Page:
Even though I have been in the business for years now it never seems to amaze me how much of the pie is for trucking.

Why is trucking so expensive?  

Well, it’s not always and it depends on the area.  For example, recently we did a live load in Dallas and it was cheaper then this proposed live load in NY.  Remember, Dallas is HOURS away from the port in Houston…

Here’s how the trucking rates add up — base rate x fuel surcharge + residential charge* ($100-$175) + chassis split ($75-$100) + chassis rental ($30 per day) + 2 additional hours of driver detention ($60-$80 per hour) + any other toll roads or potential port congestion charges.

PieChart

 

* Trucking companies have increasingly eliminated residential work since the risks can out weight the profits.   In some cities there’s only one or two trucking companies to work with.

Finding Gratitude in Shipping

CaptureThere is a general rule — if you want to hide something special or important, put it in a place where nobody will look.  This is the relationship between gratitude and shipping!

People dread going through their homes deciding what to take, and, what not to take.  For an older family it can take weeks and even months to get ready for their packing day.

Why not take this time and utilize it to its fullest?

When going through your home and figuring out what to ship, take note of an item and think about how you got it & how it’s helped you.  Once you’ve come to a higher-level of realization and appreciation for the item, thank G-d with words because — He gave it to you.

If Perkei Avot tells us that a “wise person” is somebody who is “happy with what he has“, then you will be a super-genius at the end of your aliyah preparations!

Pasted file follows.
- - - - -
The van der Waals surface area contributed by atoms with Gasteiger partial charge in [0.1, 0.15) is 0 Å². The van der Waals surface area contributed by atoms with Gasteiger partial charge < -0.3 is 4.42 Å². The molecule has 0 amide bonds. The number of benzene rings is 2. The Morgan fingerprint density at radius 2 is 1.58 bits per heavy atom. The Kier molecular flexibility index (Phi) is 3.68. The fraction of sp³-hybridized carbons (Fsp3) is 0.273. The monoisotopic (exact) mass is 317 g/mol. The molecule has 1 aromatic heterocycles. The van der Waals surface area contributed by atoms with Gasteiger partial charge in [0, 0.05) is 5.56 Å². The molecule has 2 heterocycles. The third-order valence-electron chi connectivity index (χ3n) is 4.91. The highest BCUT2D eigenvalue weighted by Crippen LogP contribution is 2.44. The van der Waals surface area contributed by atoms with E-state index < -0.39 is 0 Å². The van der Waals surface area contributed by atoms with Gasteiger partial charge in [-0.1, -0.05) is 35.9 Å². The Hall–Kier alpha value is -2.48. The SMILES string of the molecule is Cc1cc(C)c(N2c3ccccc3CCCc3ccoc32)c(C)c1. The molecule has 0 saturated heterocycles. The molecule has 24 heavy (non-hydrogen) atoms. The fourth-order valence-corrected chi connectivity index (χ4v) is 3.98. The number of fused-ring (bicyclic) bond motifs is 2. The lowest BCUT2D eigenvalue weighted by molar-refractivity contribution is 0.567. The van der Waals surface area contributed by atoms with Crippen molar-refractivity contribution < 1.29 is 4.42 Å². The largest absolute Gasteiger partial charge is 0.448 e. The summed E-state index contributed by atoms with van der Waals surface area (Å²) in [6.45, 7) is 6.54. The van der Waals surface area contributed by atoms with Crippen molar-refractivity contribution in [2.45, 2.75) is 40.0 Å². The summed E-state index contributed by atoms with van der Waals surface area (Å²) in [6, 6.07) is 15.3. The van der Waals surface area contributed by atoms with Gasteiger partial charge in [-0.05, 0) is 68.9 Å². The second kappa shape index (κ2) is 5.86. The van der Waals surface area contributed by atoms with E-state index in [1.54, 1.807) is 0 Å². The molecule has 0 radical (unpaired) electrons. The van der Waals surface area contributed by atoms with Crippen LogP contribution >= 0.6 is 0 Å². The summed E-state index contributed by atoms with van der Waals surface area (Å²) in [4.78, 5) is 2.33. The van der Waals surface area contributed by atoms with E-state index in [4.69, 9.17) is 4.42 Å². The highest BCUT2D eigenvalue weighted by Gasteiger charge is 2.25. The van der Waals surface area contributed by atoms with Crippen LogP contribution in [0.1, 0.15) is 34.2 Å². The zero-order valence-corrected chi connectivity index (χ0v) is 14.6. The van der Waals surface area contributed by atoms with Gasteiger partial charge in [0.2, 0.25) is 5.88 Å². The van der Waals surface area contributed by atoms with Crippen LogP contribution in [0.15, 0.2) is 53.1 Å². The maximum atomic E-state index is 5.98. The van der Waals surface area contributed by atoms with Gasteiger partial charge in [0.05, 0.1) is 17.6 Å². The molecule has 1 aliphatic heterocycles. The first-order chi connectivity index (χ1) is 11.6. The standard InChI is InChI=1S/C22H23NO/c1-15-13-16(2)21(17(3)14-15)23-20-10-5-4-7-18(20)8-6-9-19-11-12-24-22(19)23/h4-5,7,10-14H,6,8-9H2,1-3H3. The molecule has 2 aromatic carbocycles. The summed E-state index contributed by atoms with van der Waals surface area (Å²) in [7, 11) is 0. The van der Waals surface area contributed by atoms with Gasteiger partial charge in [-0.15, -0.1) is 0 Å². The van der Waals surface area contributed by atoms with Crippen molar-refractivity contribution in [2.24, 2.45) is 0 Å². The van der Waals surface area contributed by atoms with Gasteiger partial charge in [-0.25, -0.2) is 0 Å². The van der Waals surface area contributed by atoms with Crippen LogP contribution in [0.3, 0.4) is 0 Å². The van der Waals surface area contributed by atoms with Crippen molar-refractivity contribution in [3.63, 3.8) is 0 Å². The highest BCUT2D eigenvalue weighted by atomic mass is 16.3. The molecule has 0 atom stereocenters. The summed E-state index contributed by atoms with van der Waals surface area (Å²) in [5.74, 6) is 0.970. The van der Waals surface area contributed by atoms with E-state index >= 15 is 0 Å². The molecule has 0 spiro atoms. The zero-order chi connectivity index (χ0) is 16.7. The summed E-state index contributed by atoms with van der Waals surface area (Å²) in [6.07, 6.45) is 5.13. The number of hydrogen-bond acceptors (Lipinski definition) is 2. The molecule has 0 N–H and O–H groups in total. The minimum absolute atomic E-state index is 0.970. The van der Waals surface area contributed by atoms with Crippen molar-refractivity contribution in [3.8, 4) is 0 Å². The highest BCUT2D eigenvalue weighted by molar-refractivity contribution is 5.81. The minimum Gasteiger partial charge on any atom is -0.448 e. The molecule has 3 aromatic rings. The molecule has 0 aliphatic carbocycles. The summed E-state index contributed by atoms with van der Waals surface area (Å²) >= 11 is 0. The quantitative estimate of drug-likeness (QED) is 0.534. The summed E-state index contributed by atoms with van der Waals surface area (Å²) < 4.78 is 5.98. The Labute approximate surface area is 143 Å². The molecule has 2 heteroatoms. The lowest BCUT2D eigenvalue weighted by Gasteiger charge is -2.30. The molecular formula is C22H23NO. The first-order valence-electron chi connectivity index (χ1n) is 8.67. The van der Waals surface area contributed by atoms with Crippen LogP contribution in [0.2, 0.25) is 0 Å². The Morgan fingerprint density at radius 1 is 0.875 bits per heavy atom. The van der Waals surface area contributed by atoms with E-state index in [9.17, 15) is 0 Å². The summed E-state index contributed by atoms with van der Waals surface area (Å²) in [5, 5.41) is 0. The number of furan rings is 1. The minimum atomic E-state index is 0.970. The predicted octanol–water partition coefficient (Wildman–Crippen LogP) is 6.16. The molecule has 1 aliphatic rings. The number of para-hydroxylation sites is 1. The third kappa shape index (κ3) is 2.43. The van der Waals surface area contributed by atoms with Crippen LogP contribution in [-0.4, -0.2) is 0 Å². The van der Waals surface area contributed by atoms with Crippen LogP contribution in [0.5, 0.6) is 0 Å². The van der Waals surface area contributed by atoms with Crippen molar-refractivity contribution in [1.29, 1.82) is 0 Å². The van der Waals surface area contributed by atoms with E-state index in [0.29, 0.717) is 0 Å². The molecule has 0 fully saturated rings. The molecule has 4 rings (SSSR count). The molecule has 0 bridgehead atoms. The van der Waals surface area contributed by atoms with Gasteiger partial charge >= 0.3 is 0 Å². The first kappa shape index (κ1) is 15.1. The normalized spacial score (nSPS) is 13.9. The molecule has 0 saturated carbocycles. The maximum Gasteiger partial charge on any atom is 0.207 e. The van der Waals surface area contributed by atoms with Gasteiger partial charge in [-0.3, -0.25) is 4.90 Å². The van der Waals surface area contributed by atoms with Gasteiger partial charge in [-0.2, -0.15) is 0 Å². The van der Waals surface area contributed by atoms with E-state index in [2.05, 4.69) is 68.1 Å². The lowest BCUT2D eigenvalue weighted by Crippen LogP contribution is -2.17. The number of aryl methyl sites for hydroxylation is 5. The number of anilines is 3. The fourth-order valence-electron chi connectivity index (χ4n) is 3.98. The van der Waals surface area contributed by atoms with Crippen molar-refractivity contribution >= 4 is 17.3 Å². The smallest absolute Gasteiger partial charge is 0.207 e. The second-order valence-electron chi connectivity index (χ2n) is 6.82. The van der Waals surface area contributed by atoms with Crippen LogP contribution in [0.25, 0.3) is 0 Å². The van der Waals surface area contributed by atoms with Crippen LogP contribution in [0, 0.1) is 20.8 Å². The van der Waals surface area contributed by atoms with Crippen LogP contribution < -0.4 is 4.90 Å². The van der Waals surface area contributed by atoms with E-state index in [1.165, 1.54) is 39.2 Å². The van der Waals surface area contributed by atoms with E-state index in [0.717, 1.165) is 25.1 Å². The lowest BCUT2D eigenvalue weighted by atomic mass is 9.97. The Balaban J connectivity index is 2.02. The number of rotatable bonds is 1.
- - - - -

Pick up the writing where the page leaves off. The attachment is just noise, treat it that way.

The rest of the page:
Security with Sanity

SurveyThe general consensus with our customers is that doing the insurance is the worst thing about shipping.  Think about it — you have to record, as accurately as possible, everything in your home, and assign replacement values!

We at Aliyah Lift Shipping suggest the following approach to get maximum security while maintaining your sanity.  We call it the “Large-Medium-Small Attack Plan“.

  1. Large.  Start with large items like furniture/appliances and high valued items in each room.  On your application, record the quantity of each item and the value per item.  Do this room-by-room, but remember, focus on large and valuable first.
  2. Medium.  Once you have all the large and high-value items accounted for, start on smaller, lower-valued goods – like lamps, rugs, folding chairs, etc.   Again, going room-by-room, record the quantity of each item and the value per item.
  3. Small.  Next, going room-by-room, work on the smaller and more voluminous items in your home — books, clothes, lines, dishes, etc.   This is definitely the most tedious part, so you might want to spread it out over a few days.

IMPORTANT : If you have similar items but with very different values like paperbacks & hardcover or Lennox & melamine or crystal wine goblets & simple glass cups — insure these separately because the values are different.

The general rule is – the more detailed and exact your inventory, the better your coverage is.

 

 

 

 

You never know….

Rocket-Man-Werner-Von-Braun1-479x369In the shipping business you never know who you are working with — until they tell you a little bit about themselves.

Over the years we’ve had the honor or working with a wide variety of amazing personality. (Out of respect, I will not include their names.)

Two of my favorites were refuseniks.  One was a mathematician who compiled advanced math calculations for treating cancer patients and the other worked in the Bell Labs years ago developing the mobile phone! Their stories and their passion for Israel were amazing and would make great biographies (hint, hint).

One person who I am really relieved that we didn’t ship was an investment/market specialist – a TV personality too! We sensed trouble and withdrew our proposal. He had a “staff of X number of lawyers”, and threaten to sue us for not shipping his stuff… Eeeck, what a mess! I believe G-d gives us “gut instincts” for a reason.

We’ve shipped a rocket scientist, an arak craftsman/manufacturer, a top level US Govt internet security professional, rabbis and a gadol (twice) and lots and lots of good, brave people/families, motivated by a strong sense of idealism and, maybe even a touch of craziness.

Seriously though, it’s great working with singles and families with this part of their aliyah. Shipping is a daunting experience for almost everybody, but we do what we can to walk them through it with confidence, security and peace of mind.